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I've actually been drinking almond milk for a while because it tastes better than dairy milk. Almost always Vanilla. My friend says nuts are a good source of protein. Is this true? I'm concerned with essentials over gluttony. I hear berries are good for deppression. I just read in another thread that grains go a long way so that is something I plan on doing as well.

What else am I missing for a balanced diet?

I plan on buying a book on foraging for a back packing trip soon...
 

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If you can learn to make your own energy bars, these are great for backpacking trips! I like to use this formula:

http://www.nomeatathlete.com/homemade-energy-bar-recipe/

Invest in a portable one pot stove for backpacking and you can make oatmeal, cream of wheat, vegan bannock, red lentils and sundried tomatoes and more on the trail! But even if you can't afford a stove, you can get by. I get these little peanut butter individual packets from grocery stores that is called Justin's (they make peanut butter and almond butter). I am not crazy about them due to the palm oil, so I have also ordered bulk peanut butter individual packets online at Amazon.com called "Wild Friends Unnatural" that is straight up peanut/nut butter without palm oil or other stuff. I add it to a tortilla, roll up the tortilla and eat it as a snack on the trail. Sunflower seeds or pumpkin seeds with shell on are great too! And nothing beats fresh fruits. Most will keep for days on the trail. Dried fruit keeps much longer, but of course it is more expensive.

Whole grains are also good sources of protein. Couscous is cheap and cooks quickly, as do oats. Brown rice has good protein and is very cheap.

Leafy greens and broccoli are protein sources in smaller amounts but have other nutrients like iron, magnesium, calcium.

Beans are your best bet, especially lentils.

Nuts are very high in fat and not as good a source of protein, but they are decent. Choose whole almonds or walnuts (high in omega 3 ALA). They are not cheap though. Seeds tend to be slightly lower in fat and higher protein and are a little cheaper, especially if you buy them with the shell on.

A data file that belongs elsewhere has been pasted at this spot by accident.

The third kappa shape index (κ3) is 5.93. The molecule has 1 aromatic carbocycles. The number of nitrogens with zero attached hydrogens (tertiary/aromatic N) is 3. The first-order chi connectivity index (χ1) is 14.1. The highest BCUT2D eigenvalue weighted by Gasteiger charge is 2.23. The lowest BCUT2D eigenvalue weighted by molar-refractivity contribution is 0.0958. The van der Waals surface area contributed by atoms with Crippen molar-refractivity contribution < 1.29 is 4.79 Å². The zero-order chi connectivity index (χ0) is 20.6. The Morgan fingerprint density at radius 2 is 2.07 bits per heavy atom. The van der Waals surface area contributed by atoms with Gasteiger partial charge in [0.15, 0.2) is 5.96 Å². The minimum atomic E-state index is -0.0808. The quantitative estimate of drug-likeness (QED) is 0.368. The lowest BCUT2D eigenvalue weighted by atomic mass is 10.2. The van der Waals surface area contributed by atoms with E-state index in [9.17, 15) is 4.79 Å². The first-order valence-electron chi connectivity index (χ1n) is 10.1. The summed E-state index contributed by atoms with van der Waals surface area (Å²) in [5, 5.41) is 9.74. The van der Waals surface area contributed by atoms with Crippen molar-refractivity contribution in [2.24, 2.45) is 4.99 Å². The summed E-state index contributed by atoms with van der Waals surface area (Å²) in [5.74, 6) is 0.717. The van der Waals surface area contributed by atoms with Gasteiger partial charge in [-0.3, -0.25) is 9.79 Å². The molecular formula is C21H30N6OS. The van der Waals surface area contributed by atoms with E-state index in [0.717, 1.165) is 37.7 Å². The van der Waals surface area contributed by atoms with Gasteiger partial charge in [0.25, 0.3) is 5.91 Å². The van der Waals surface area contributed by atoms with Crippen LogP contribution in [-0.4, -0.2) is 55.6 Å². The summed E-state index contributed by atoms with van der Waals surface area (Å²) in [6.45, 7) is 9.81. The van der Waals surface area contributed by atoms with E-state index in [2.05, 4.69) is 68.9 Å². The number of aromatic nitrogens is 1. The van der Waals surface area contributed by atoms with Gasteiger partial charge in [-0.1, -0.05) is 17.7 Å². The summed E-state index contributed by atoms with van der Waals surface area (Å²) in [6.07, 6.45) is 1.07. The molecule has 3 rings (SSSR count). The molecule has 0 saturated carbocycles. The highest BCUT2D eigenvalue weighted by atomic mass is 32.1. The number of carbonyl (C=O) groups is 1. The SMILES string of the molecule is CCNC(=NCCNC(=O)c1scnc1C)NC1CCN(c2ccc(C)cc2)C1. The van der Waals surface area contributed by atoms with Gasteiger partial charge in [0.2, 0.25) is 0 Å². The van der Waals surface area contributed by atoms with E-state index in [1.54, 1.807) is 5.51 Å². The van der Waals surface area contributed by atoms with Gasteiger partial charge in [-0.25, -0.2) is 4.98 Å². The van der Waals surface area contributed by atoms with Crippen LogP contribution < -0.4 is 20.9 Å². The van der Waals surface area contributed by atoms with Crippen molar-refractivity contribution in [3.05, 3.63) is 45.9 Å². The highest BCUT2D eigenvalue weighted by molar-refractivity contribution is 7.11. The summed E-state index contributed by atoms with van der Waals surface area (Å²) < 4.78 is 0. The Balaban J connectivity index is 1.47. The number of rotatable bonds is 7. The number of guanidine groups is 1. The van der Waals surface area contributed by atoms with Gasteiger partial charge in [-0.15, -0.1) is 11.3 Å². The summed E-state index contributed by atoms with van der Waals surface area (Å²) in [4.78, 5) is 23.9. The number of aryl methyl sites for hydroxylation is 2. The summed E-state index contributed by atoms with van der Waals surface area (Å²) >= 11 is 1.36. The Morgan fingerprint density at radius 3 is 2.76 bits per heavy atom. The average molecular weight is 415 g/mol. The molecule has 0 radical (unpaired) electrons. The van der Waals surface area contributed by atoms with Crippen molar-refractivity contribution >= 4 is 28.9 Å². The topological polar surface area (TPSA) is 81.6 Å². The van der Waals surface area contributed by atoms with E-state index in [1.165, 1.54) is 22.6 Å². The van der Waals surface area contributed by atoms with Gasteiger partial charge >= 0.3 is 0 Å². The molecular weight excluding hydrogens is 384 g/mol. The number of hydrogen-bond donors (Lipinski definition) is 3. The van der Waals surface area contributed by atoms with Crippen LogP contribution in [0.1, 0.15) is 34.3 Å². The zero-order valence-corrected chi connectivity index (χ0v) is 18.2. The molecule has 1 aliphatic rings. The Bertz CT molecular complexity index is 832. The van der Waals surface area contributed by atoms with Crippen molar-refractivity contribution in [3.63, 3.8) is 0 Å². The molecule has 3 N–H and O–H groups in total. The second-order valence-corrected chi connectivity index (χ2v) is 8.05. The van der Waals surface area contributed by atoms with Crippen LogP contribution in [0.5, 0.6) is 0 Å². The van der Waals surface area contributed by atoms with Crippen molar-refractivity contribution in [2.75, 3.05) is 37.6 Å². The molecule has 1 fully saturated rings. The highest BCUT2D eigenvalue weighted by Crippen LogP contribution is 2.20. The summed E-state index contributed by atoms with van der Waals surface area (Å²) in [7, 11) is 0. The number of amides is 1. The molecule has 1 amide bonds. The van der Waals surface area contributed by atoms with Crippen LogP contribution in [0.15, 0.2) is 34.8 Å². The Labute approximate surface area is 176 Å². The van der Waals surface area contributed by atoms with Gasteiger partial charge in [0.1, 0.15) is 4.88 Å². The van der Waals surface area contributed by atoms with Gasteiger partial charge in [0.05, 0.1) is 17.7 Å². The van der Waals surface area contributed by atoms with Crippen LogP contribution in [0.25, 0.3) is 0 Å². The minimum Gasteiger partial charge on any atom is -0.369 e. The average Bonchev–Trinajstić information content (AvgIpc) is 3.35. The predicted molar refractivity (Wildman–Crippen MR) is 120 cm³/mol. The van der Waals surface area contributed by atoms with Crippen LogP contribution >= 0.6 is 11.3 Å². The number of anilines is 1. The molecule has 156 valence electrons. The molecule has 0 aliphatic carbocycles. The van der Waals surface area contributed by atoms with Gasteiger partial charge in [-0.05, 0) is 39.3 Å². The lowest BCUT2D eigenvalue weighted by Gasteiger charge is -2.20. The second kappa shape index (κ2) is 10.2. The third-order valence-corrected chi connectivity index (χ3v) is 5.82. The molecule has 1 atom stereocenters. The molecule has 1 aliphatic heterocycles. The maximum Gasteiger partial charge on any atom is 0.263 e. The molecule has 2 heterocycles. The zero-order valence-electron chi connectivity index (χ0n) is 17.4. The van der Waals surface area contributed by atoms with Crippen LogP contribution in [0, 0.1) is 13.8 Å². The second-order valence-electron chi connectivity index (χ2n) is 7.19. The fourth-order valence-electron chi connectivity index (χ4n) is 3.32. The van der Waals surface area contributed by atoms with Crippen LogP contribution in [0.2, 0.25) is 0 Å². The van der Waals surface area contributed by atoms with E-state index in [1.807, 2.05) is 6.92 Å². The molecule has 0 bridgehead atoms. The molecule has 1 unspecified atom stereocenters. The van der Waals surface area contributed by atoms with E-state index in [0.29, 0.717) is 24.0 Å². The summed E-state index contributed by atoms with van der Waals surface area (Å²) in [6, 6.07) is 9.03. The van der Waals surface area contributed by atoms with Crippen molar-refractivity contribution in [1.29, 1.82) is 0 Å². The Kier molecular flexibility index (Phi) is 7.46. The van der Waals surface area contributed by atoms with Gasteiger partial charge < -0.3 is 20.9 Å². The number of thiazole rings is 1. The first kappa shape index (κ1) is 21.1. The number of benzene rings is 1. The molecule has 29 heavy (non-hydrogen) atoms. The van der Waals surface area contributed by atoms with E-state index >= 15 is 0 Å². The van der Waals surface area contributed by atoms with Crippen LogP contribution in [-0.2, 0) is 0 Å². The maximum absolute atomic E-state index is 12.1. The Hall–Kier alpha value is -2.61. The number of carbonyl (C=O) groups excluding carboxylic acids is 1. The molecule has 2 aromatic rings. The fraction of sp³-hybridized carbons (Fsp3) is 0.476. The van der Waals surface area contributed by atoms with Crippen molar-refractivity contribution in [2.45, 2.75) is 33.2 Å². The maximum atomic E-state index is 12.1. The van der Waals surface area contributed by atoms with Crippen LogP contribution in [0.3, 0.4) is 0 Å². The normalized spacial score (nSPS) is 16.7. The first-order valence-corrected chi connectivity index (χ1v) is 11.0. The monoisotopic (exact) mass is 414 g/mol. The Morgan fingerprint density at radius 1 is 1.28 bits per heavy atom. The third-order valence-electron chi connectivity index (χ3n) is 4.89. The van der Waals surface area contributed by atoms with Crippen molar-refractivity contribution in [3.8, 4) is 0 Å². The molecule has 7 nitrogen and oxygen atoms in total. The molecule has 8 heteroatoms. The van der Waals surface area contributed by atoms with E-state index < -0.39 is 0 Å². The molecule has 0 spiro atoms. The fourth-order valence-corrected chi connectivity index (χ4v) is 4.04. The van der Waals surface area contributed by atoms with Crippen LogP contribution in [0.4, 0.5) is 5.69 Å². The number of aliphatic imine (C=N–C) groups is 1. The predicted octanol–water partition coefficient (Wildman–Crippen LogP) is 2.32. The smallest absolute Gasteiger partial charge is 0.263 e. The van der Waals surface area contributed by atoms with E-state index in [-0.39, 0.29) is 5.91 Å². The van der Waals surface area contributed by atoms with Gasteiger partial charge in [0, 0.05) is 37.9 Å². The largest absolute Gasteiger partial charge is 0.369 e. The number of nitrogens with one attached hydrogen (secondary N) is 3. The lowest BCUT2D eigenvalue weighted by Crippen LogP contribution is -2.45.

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Lifelong vegetarian
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For almond milk it is cheaper and healthier to take some almonds and drink water.
 

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Also, visit your friendly neighborhood farmer's market and produce aisle. :up:
 
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Longtime vegetarian
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I've actually been drinking almond milk for a while because it tastes better than dairy milk. Almost always Vanilla. My friend says nuts are a good source of protein. Is this true? I'm concerned with essentials over gluttony. I hear berries are good for deppression. I just read in another thread that grains go a long way so that is something I plan on doing as well.

What else am I missing for a balanced diet?
Unfortunately, there's no way to answer that with the very limited information you've provided. :)

As you're probably aware, a vegetarian or vegan diet can easily provide all the nutrients one needs. If you'd like to expand a bit on what a typical day's diet consists of, then perhaps someone(s) will offer up ideas on what's lacking.
 

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Hi Doug,

Here is a beautifully-illustrated Vegetarian (actually vegan) Starter Guide. On page 7, it neatly summarizes vegan nutrition. On pages 11-13, it shows very easy vegan meal ideas: http://www.mercyforanimals.org/files/VSG.pdf
 
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